OBJECTIVE To compare improvements in values for periodontal disease indices in dogs following treatment with closed root planing (CRP) alone, CRP with concurrent 8.5% doxycycline hyclate gel application, and CRP with concurrent 2% clindamycin hydrochloride reverse-polymer hydrogel application.
ANIMALS 34 client-owned dogs with periodontal pockets measuring 3.5 to 5.5 mm deep.
PROCEDURES Dogs were randomly assigned to receive 1 of 3 treatments: CRP alone (n = 10) or CRP plus 8.5% doxycycline hyclate (12) or 2% clindamycin hydrochloride (12) gel applied within the periodontal pockets. Indices of periodontal disease severity were recorded before and 12 weeks after treatment, and outcomes were compared among treatment groups.
RESULTS Except for gingivitis index, no significant differences were identified among the 3 treatment groups in the amount of improvement observed in values for periodontal disease indices following treatment. A minor but clinically unimportant improvement in mean gingivitis index values was identified for dogs treated with CRP plus doxycycline gel, which differed significantly from improvements in the other 2 groups. Teeth that were initially more severely affected (pocket depths, 5.0 to 5.5 mm) had the greatest amount of improvement, whereas teeth with only mildly high initial pocket depths (3.5 to 4.0 mm) had less improvement.
CONCLUSIONS AND CLINICAL RELEVANCE Overall, addition of doxycycline or clindamycin gel application to CRP for the treatment of periodontal disease in dogs yielded no clinically relevant benefit over CRP during the 12-week follow-up period.
To describe techniques and outcomes for dogs and cats undergoing endoscopic nephrolithotomy (ENL) for the removal of complicated nephroliths.
11 dogs and 1 cat (n = 16 renal units) with complicated nephroliths that underwent ENL via a surgically assisted ENL approach (12 renal units) or a percutaneous nephrolithotomy approach (4 renal units) between December 2005 and June 2017.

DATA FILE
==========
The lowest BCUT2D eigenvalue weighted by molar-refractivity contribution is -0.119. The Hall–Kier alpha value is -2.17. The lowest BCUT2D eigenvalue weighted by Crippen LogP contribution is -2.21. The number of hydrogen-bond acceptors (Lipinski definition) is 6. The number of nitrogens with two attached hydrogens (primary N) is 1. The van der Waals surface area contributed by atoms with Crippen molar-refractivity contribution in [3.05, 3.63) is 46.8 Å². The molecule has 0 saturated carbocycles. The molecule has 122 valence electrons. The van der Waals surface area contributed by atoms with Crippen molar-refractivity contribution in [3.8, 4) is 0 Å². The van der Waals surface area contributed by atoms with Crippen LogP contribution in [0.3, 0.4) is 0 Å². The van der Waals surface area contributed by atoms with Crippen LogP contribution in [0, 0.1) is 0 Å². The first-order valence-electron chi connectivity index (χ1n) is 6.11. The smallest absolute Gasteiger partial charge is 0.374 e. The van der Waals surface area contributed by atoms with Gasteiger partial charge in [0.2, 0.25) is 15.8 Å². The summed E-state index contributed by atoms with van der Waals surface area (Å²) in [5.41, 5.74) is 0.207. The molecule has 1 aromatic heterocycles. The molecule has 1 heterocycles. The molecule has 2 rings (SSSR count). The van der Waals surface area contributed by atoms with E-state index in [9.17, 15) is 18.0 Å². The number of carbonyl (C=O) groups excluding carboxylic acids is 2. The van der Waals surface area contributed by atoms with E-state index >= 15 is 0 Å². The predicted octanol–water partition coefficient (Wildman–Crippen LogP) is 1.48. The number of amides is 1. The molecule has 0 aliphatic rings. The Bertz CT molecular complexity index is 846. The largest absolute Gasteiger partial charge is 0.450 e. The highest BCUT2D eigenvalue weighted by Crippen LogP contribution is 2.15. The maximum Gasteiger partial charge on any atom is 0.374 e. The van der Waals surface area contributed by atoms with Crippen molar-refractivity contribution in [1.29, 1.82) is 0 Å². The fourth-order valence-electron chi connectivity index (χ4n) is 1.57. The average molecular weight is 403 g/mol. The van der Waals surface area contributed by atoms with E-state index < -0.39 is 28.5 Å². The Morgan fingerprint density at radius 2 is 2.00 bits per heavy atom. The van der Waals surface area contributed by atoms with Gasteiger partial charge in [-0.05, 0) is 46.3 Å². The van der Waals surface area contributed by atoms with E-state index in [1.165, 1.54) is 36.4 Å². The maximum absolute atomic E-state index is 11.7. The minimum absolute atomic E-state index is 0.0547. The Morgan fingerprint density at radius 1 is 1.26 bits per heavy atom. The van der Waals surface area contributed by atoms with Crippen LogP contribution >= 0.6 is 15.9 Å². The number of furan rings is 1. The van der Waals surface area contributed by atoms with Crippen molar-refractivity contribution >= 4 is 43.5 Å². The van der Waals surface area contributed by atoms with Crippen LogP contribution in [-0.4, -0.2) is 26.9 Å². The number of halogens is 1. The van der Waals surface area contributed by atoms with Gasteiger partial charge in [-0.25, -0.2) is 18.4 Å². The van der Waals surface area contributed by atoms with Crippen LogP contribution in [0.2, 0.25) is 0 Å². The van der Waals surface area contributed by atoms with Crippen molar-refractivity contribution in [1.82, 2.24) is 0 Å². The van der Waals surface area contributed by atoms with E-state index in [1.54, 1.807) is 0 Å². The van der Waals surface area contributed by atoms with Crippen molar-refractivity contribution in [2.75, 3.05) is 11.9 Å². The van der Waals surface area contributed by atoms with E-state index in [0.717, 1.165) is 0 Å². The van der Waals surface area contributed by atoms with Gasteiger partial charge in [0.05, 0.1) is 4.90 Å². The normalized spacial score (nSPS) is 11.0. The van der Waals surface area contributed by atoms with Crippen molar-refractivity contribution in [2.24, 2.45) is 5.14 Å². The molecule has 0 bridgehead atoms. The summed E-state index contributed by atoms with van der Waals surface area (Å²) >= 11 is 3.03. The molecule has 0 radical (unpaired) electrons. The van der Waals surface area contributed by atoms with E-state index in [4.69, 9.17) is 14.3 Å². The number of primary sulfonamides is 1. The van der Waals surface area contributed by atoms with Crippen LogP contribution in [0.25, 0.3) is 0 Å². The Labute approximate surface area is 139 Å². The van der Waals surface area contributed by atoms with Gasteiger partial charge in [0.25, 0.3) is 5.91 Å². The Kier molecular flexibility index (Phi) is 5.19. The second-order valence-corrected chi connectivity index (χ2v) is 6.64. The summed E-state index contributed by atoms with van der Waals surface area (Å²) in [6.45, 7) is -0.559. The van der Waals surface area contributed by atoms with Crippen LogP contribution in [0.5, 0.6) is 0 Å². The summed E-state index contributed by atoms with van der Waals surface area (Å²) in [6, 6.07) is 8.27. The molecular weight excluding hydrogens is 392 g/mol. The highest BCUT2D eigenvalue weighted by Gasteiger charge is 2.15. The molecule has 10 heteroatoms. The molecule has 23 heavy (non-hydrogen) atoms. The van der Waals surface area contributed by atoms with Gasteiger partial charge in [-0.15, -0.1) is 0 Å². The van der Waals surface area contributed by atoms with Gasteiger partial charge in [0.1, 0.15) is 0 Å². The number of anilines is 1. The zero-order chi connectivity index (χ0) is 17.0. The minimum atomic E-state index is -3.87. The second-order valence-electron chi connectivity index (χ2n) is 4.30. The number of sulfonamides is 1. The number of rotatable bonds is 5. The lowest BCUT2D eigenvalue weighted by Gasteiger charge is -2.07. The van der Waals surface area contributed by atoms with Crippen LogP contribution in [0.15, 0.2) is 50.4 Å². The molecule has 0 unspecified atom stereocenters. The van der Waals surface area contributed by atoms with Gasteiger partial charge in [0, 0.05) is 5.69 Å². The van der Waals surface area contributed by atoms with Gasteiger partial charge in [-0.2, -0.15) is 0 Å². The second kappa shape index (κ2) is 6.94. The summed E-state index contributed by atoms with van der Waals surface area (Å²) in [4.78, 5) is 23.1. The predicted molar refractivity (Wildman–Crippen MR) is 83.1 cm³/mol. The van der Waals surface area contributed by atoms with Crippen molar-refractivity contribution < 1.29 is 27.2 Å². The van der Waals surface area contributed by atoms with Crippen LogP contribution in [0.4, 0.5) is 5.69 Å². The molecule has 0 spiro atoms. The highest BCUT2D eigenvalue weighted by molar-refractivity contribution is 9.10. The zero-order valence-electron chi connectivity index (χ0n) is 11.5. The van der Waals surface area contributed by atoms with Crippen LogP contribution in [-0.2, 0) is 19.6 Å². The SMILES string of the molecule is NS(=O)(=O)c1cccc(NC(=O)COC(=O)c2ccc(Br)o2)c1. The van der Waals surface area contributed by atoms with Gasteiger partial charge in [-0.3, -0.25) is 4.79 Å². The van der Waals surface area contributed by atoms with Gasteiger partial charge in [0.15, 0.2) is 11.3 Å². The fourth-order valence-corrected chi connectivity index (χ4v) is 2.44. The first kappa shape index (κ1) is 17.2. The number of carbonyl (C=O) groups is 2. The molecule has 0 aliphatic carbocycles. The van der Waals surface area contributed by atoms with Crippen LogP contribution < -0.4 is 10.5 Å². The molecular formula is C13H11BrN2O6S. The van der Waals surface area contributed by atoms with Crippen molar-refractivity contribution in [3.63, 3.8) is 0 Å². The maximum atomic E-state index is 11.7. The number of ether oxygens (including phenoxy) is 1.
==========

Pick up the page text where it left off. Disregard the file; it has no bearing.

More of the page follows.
Data were obtained from the medical records regarding preoperative, operative, and postoperative findings. Follow-up information on complications and outcomes was also collected.
Indications for nephrolith removal included massive calculi displacing parenchyma (n = 7), recurrent urinary tract infections (5), and ureteral outflow obstruction (4). Median nephrolith diameter was 2.5 cm (range, 0.5 to 5.7 cm). Nephrolith composition differed among patients; calcium oxalate was the most common type (n = 7 [including 2 mixed nephroliths containing ≥ 60% calcium oxalate]). Following ENL (median duration, 180 minutes), 15 of 16 renal units were completely nephrolith free. Procedure-related complications included renal puncture-associated hemorrhage requiring a blood transfusion (n = 1), renal capsule tear (1), and ureteral puncture (1); all were managed without adverse consequence. Five of 12 patients remained alive at the final follow-up (median, 557 days after ENL), and none died from the procedure.
CONCLUSIONS AND CLINICAL RELEVANCE
ENL as performed was safe and effective in removing complicated nephroliths in a renal-sparing manner for the patients in this study. This procedure requires technical training and could be considered for the treatment of complicated nephrolithiasis in dogs and possibly cats.